The second movement Scherzo finds honors more evenly spaced, although the same quality of detail remains a defining factor of the Immortal Performances release. If moments of the first movement were marked by their ferocity, it is this trait that defines the second movement. Performance-wise, the opening of the third movement surely provides one of Toscanini’s greatest moments enshrined on disc: While the woodwinds at the very opening are fine indeed, it is the soft-grained string line that is finely, even pliably, controlled by the maestro. The horn solo (it’s impossible to tell, of course, if it is the designated fourth player or the principal) is beautifully done. It’s also interesting how the final chords of the movement have so much more effect on the Immortal Performances remastering (an A/B comparison shows a loss of presence on Music & Arts).


The opening Urschrei of the finale is clearly problematical as neither version surmounts all problems here, although Immortal Performances is the better of the two. Again, Pinza’s voice is conveyed in truer fashion in the Immortal Performances pressing; one can appreciate the soloists’ strengths as a quartet more as well. The huge choral climax at “Vor Gott” is hugely imposing, again with Immortal Performances just getting the upper hand


Tenor Jan Peerce’s contribution is fabulous. Toscanini favored Peerce for many operatic roles (Peerce was at the Met until 1968), and certainly this is no reedy account of the part at “Froh, wie seine Sonnen fliegen.” Whilst Kerstin Thorborg might be a familiar name, and her contribution is beyond reproach, perhaps there needs to be a word or two about soprano Vina Bovy, who studied at the Ghent Conservatory. She only sang at the Met for two seasons (1936–38); later she was to return to Ghent as director of the opera there, as well as taking on roles such as Desdemona and Elsa. Her voice is free and mobile, especially noticeable at the quartet moment of “Freude, Tochter aus Elysium” towards the movement’s close.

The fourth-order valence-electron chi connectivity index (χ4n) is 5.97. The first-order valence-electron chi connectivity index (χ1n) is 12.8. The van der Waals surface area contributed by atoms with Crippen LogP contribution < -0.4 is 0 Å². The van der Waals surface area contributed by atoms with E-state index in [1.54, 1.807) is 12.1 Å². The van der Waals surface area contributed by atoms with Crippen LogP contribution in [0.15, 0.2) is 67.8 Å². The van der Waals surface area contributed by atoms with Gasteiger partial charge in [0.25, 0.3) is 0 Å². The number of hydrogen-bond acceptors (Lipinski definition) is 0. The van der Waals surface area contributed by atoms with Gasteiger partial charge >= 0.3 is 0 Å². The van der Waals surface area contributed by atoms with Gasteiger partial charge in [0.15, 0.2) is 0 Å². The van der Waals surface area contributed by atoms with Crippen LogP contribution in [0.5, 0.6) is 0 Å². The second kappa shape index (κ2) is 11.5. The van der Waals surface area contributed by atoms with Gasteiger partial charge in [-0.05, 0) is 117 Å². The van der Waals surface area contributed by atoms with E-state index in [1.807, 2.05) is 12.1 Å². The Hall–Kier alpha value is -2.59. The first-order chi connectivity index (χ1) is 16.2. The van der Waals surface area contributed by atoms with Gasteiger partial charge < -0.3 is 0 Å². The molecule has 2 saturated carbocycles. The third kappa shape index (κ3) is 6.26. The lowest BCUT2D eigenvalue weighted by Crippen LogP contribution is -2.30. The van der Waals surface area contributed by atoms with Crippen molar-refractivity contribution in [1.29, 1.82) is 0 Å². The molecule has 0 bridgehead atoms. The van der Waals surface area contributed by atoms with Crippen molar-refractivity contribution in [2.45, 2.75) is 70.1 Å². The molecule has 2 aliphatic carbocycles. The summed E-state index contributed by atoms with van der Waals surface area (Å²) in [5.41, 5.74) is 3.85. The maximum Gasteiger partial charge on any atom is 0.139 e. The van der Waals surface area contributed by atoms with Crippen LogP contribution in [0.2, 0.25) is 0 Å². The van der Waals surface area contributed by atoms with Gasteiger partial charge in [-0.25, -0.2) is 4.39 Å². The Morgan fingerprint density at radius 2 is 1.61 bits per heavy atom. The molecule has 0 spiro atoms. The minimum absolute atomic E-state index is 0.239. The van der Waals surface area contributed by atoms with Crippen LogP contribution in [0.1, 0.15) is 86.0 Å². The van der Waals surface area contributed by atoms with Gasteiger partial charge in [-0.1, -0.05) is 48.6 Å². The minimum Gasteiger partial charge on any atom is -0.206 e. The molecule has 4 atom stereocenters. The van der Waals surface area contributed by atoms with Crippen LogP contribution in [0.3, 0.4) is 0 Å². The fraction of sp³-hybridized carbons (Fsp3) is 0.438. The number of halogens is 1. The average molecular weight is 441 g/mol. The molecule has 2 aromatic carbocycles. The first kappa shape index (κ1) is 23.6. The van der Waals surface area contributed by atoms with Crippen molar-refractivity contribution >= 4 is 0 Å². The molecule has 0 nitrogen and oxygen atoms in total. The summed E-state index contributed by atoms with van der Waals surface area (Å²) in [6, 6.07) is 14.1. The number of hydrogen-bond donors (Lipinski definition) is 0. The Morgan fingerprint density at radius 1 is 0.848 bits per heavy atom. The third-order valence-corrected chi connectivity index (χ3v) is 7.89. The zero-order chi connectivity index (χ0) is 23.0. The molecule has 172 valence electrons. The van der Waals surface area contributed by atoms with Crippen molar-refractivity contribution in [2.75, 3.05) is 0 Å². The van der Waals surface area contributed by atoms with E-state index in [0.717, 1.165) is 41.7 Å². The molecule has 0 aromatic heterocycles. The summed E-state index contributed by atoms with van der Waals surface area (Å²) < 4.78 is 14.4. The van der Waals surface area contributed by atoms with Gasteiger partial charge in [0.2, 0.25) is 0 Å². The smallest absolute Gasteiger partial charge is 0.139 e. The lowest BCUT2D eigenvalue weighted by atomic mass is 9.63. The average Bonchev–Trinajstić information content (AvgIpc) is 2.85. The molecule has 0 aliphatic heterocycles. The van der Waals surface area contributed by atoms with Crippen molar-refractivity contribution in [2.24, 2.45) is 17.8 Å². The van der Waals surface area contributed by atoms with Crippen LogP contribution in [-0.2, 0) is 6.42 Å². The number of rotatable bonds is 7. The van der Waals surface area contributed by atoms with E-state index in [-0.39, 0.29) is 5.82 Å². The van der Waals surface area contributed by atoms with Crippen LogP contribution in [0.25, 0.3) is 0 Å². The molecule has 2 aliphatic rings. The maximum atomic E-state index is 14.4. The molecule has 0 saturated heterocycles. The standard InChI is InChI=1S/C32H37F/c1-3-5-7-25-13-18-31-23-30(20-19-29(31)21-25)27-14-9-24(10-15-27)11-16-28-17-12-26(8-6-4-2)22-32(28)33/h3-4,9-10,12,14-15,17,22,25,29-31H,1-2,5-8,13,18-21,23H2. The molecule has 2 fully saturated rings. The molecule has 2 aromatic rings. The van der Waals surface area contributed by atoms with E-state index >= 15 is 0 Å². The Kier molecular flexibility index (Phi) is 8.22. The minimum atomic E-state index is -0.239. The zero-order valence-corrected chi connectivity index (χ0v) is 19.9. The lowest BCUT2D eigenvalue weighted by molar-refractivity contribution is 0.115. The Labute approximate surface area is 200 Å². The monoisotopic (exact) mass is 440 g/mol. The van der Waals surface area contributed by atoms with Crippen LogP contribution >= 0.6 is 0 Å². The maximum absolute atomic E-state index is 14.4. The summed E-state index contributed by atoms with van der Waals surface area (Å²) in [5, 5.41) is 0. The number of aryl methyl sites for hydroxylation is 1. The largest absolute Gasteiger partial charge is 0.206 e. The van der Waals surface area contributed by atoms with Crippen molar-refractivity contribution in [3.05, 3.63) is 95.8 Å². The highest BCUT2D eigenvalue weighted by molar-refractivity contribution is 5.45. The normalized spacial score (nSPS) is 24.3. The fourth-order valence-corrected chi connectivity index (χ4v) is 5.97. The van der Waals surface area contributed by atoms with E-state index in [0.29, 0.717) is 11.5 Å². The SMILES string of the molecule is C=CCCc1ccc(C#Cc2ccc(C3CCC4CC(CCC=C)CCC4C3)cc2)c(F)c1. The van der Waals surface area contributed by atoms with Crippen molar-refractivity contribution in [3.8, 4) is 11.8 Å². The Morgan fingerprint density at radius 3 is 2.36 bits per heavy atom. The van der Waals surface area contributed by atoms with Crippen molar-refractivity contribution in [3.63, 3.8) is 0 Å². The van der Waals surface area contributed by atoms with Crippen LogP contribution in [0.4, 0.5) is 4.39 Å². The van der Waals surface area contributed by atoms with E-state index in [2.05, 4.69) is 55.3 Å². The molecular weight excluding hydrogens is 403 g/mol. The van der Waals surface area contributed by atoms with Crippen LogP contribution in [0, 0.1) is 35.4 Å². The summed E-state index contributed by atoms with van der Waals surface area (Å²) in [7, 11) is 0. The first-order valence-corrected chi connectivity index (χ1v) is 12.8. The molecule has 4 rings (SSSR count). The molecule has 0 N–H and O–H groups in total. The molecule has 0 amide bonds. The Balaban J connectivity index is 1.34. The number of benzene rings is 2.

Neither the Mendelssohn Third Symphony nor the Berlioz Francs-juges appear in Toscanini’s commercial discography. Leaving aside the nickname of Mendelssohn’s symphony, this is a terrific performance. (“Scottish” is the nickname typically but sometimes, as in this release, it is “Scotch”; I mention it only because I was once subject to a lecture from an admittedly tipsy Scottish person over this very point: “Scotch is a drank, laddie.”) The opening wind and horn chorale viscerally speaks of craggy Scottish scenery, the main body of the first movement exquisitely judged in terms of tempo and orchestral balance. More, Toscanini strikes exactly the right balance between excitement and ferocity, invigorating the music’s surface with bracing energy. The second movement scherzo benefits from Toscanini’s characteristic exactitude, while he brings a certain nobility to the third. The finale has a momentum and depth few can find in this movement; Toscanini brings a grittily determined way to the music so that even the piping pairs of woodwinds cannot fully relax; and his way with the final statements of the “big theme” is rather unsmiling. This remains, however, a fascinating take on Mendelssohn’s Third, beyond doubt.